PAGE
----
OceanObs’09 Community White Paper Proposal

Coastal Data Management (tentative title)

Lead author:

Jeff de La Beaujardière

NOAA Integrated Ocean Observing System (IOOS) Program

1100 Wayne Ave #1225, Silver Spring MD 20901 USA

+1 301 427 2427

Corresponding authors:

OceanObs’09 Community White Paper Proposal

C. J. Beegle-Krause

Applied Science Associates, Inc.

10002 Aurora Ave N Ste 36, PMB 4401

Seattle, WA 98133USA

Luis Bermudez

Southeastern Univ. Research Assoc. (SURA)

1201 New York Ave. NW Suite 430, Washington DC 20005 USA

Steven Hankin

NOAA Pacific Marine Environment Lab (PMEL)

7600 Sand Point Way NE

Seattle, WA 98115 USA

Lisa Hazard

Southern California Coastal Ocean Observing System (SCCOOS) and Scripps Institution of Oceanography

9500 Gilman Drive M/C 0213

La Jolla, CA 92093 USA

Eoin Howlett

Mid-Atlantic Regional Coastal Ocean Observing System (MARCOOS)

55 Village Square Drive

South Kingstown, RI 02879 USA

Steven Le

Central and Northern California Ocean Observing System (CENCOOS)

1275 Columbus Ave

San Francisco, CA 94133 USA

Roger Proctor

Integrated Marine Observing System (IMOS)

University of Tasmania, Private Bag 110, Hobart TAS 7001 Australia

Richard P. Signell

USGS Coastal and Marine Geology Program

384 Woods Hole Rd.

Woods Hole, MA 02543 USA

Derrick Snowden

NOAA Climate Program Office, Climate Observation Division

1100 Wayne Avenue, Suite 1202

Silver Spring, MD 20910 USA

Julie Thomas

Southern California Coastal Ocean Observing System (SCCOOS) and Scripps Institution of Oceanography

9500 Gilman Drive M/C 0214

La Jolla, CA 92093 USA

OceanObs’09 Community White Paper Proposal


The US Integrated Ocean Observing System (IOOS®), its regional coastal ocean observing partners, and the Australian Integrated Marine Observation System propose to submit a Community White Paper to the OceanObs2009 conference. Topics to be considered include:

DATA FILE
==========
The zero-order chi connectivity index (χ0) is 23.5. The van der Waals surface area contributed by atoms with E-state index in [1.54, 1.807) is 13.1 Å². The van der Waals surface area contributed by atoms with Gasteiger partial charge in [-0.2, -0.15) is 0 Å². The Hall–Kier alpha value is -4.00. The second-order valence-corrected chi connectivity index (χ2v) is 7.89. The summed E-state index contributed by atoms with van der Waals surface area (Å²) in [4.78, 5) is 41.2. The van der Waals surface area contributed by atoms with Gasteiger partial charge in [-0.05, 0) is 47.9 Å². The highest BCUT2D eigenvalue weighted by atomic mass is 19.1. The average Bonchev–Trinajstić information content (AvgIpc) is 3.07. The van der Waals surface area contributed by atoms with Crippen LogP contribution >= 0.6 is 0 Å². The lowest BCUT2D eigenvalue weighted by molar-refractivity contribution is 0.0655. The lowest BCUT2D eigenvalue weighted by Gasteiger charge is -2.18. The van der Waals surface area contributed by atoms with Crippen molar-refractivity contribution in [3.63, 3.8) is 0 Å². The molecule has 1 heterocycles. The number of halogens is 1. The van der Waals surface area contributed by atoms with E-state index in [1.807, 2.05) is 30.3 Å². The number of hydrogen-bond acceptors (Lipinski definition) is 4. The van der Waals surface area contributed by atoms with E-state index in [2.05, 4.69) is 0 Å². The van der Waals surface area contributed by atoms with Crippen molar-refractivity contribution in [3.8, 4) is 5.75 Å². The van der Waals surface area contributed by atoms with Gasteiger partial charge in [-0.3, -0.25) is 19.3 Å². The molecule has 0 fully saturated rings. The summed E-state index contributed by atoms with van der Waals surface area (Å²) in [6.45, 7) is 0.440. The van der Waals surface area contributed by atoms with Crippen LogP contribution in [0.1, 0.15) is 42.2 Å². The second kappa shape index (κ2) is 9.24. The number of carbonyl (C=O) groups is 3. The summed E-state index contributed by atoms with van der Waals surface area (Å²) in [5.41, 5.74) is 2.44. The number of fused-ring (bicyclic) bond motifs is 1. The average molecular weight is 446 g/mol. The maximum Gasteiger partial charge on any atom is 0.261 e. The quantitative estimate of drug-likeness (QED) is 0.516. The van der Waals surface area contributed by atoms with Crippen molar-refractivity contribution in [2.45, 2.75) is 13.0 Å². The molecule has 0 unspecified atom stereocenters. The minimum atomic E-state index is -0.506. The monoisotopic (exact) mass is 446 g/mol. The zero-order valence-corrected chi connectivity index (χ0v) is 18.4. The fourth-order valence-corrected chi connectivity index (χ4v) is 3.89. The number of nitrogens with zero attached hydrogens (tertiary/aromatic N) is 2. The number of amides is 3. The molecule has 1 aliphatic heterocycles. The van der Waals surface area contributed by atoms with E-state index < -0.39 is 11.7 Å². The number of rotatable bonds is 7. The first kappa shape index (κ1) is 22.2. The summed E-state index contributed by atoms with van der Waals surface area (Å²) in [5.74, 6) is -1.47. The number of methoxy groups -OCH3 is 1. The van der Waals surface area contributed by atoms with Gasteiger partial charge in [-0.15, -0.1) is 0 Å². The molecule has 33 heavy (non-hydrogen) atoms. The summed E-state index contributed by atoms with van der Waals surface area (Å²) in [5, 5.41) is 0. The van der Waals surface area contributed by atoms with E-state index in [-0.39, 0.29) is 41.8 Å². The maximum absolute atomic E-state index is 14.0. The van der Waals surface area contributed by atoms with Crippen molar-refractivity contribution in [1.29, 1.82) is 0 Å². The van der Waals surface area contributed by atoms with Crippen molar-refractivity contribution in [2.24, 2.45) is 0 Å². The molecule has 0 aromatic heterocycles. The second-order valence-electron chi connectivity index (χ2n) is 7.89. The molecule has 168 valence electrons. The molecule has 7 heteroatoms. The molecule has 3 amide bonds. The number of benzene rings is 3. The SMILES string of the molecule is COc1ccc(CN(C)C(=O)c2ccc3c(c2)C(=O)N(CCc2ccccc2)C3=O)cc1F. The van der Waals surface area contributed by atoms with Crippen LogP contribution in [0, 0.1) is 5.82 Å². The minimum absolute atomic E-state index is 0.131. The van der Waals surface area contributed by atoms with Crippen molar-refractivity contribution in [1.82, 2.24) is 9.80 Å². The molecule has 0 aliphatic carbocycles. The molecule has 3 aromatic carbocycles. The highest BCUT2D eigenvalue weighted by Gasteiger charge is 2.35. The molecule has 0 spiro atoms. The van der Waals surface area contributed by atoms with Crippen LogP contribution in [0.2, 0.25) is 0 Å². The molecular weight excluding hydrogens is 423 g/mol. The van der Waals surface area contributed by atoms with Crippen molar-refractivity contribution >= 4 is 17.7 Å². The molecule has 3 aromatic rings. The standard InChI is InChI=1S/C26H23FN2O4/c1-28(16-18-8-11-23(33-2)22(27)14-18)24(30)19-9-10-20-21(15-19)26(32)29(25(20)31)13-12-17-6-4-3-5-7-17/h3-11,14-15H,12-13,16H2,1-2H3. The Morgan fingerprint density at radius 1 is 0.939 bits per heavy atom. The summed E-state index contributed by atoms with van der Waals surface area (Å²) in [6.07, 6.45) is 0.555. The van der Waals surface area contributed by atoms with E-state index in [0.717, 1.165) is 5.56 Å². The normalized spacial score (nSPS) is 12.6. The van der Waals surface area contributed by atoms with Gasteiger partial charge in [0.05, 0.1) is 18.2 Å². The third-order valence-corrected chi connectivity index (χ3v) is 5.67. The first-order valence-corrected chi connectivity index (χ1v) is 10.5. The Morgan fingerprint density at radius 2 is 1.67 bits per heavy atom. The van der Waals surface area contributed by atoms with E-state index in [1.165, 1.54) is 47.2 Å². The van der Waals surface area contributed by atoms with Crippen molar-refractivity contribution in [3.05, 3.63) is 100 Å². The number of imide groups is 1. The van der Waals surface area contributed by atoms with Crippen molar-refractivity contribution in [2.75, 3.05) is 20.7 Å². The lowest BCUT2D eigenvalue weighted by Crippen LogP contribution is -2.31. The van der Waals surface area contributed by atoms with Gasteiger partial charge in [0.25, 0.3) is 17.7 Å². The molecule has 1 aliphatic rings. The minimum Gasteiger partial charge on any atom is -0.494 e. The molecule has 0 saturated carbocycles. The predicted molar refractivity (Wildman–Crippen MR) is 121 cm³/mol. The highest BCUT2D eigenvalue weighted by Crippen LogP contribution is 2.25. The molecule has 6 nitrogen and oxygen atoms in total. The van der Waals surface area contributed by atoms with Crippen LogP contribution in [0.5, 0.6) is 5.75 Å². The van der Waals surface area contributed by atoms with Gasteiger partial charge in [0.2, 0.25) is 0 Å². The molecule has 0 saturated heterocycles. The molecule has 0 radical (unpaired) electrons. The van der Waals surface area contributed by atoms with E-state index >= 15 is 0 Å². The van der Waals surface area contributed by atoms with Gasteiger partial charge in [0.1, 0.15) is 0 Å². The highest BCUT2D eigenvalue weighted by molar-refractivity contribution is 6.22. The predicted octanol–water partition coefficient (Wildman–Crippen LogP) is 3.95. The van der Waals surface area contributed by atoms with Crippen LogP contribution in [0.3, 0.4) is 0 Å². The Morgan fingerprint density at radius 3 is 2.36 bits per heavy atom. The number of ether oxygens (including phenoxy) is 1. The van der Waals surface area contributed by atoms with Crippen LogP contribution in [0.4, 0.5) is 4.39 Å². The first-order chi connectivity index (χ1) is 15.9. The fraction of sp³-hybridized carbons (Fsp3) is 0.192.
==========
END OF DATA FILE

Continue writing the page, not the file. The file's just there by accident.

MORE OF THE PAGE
-  Data management consists primarily of the system (or network of systems) for publishing, acquisition, storage, registration and permanent archiving of data collections, The operations within a robust data management system should be tested, reliable, scalable and secure. National efforts to integrate and standardize data management mechanisms will aid in data dissemination and will ultimately advance research, decision-making, and public awareness of Earth observations.

-  A distinction can be made between information management and data management. Information management is the process by which data becomes useful to decision makers, and includes the mechanisms for discovering and utilizing data and metadata, optimized methods for disseminating data, and the generation and presentation of useful products. Information management facilitates the transition from content (data) to knowledge.

-  Data management infrastructure now being established by the NOAA IOOS Data Integration Framework (DIF) project, consists of:

o  Open Geospatial Consortium (OGC) Sensor Observation Service for in situ data.

o  OpenDAP/CF(Climate and Forecast) Service, OGC Web Coverage Service and NetCDF Subset Service for gridded satellite data and model output.

o  OGC Web Map Service for images of data.

o  Planned work on Registry, Catalog, discovery metadata, sensor metadata, Quality Assurance/Quality Control (QA/QC) metadata.

o  Controlled QA/QC process for both real-time and comprehensive delayed mode data.

o  Customer and client applications.

-  The respective roles of the OPeNDAP/CF Service and OGC Web Services.

-  Regional and national service agreements to promote interoperability.

-  Linking ocean observing systems into the broader Global Earth Observing System of Systems (GEOSS).

-  How we can more effectively collaborate across various national efforts to achieve globally networked information exchange.

-  Are data management and distribution problems in coastal ocean observations communities fundamentally different than the global climate oriented efforts? The coastal community lacks a unifying body like the World Meteorogical Organization (WMO) and the WMO Global Telecommunications System, yet the world’s coasts are home to most of the world’s population.

-  Integration of model predictions with Geographic Information System (GIS) information (e.g., physical observed fields to natural resources observations): challenges and needs.

-  Infrastructure needs to support observational, model prediction and analysis need for decision support from the local to global scale.

-  Observations are key both for validating model predictions and for assimilation to minimize errors in the next hindcast or predictive cycle.